University of Copenhagen Botanical Garden

The University of Copenhagen Botanical Garden (Danish: Botanisk have), usually referred to simply as Copenhagen Botanical Garden, is a botanical garden located in the centre of Copenhagen, Denmark. It covers an area of 10 hectares and is particularly noted for its extensive complex of historical glasshouses dating from 1874.

University of Copenhagen Botanical Garden
Palm House, Copenhagen Botanical Garden.jpg
The Palm House from 1874
TypeBotanic Garden
LocationCopenhagen, Denmark
Coordinates55°41′13″N 12°34′26″E / 55.68694°N 12.57389°E / 55.68694; 12.57389
Area10 hectares
Created1600 (founded)
1870 (current location)
Operated byUniversity of Copenhagen
StatusOpen all year

The garden is part of the Natural History Museum of Denmark, which is itself part of the University of Copenhagen Faculty of Science. It serves both research, educational and recreational purposes.

The identification code of the University of Copenhagen Botanical Garden as a member of the Botanic Gardens Conservation International (BGCI), as well as the initials of its herbarium is C.[1]


The first garden: Hortus MedicusEdit

The botanical garden was first established in 1600 but it was moved twice before it was ultimately given its current location in 1870. It was probably founded to secure a collection of Danish medicinal plants after the Reformation had seen many convents and their gardens abandoned or demolished.[2]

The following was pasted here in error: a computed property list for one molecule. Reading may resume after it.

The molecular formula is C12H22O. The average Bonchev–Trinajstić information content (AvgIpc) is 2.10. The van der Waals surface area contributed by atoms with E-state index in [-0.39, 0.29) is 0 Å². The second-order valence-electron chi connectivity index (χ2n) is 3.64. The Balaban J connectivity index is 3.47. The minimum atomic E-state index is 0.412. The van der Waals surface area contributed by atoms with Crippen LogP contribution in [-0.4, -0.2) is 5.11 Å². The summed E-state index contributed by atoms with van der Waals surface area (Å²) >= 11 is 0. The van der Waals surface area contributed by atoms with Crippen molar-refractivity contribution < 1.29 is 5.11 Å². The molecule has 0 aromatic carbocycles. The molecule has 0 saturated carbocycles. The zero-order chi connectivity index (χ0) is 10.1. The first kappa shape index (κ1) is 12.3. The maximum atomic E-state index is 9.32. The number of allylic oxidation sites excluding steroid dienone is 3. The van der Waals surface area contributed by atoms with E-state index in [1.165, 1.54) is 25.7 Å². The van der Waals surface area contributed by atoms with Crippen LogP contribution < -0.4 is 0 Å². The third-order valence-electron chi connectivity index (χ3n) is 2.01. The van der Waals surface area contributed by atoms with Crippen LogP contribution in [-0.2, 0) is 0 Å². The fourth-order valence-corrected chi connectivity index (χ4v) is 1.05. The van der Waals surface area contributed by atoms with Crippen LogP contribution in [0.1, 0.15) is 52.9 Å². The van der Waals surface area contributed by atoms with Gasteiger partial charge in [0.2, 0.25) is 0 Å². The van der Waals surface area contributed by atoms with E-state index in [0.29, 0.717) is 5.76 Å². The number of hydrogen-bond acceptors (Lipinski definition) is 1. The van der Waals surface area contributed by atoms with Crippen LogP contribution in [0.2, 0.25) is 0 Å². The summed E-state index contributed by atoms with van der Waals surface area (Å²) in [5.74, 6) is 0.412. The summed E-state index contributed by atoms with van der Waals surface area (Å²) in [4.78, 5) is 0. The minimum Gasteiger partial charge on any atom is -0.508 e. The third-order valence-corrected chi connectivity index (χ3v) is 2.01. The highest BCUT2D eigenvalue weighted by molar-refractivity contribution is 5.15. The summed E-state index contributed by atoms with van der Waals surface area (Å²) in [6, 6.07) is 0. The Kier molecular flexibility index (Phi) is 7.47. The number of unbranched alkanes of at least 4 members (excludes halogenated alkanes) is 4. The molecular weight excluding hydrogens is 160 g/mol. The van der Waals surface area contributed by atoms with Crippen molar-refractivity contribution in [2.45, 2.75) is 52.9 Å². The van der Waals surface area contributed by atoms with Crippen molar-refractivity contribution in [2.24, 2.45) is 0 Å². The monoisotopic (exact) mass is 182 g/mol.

The remains of the first botanical garden. "Hortus Medicus", 1600-1770, at the corner of Fiolstræde and Krystalgade

The first garden, known as Hortus Medicus, was created on 2 August 1600 by royal charter on a piece of land donated by the king, Christian IV. It was located in Skidenstræde (now Krystalgade) and a residence for one of the professors of the university was also built at the site. It rested upon the professor in residence to maintain the garden, irrespective of which chair he held. In 1621 Ole Worm personally took over the responsibility for the garden and he enriched it with a great number of Danish medicinal plants as well as rare foreign species he received from his many professional contacts abroad.[3]

Oeder's GardenEdit

A second botanical garden was laid out by Georg Christian Oeder in 1752 in the newly founded Frederiksstaden district at the request of Frederik V at a site bisected by Amaliegade just north of Frederik's Hospital. The smaller western section, covering just under half a hectare, was equipped with a greenhouse while the eastern section remained largely unplanted. The garden was opened to the public in 1763.

In 1770 part of Oeder's Garden was put at the disposal of the University's botanical garden. The preceding year Christian VII had donated 2,500 thaler to the University, the interest from which would be used for the Botanical Garden. This had created the economical foundation for an enlargement but since there was no space for it at its original address, the off-site solution was ultimately opted for.[4]

Oeder became the Botanical Garden's first director. In order to emphasise its economic significance, as well as in the spirit of the Age of Enlightenment, he began a work in progress which was to become Flora Danica, an illustrated work describing all Danish and Norwegian plants. Oeder was fired in 1771 in connection with the Johann Friedrich Struensee affair.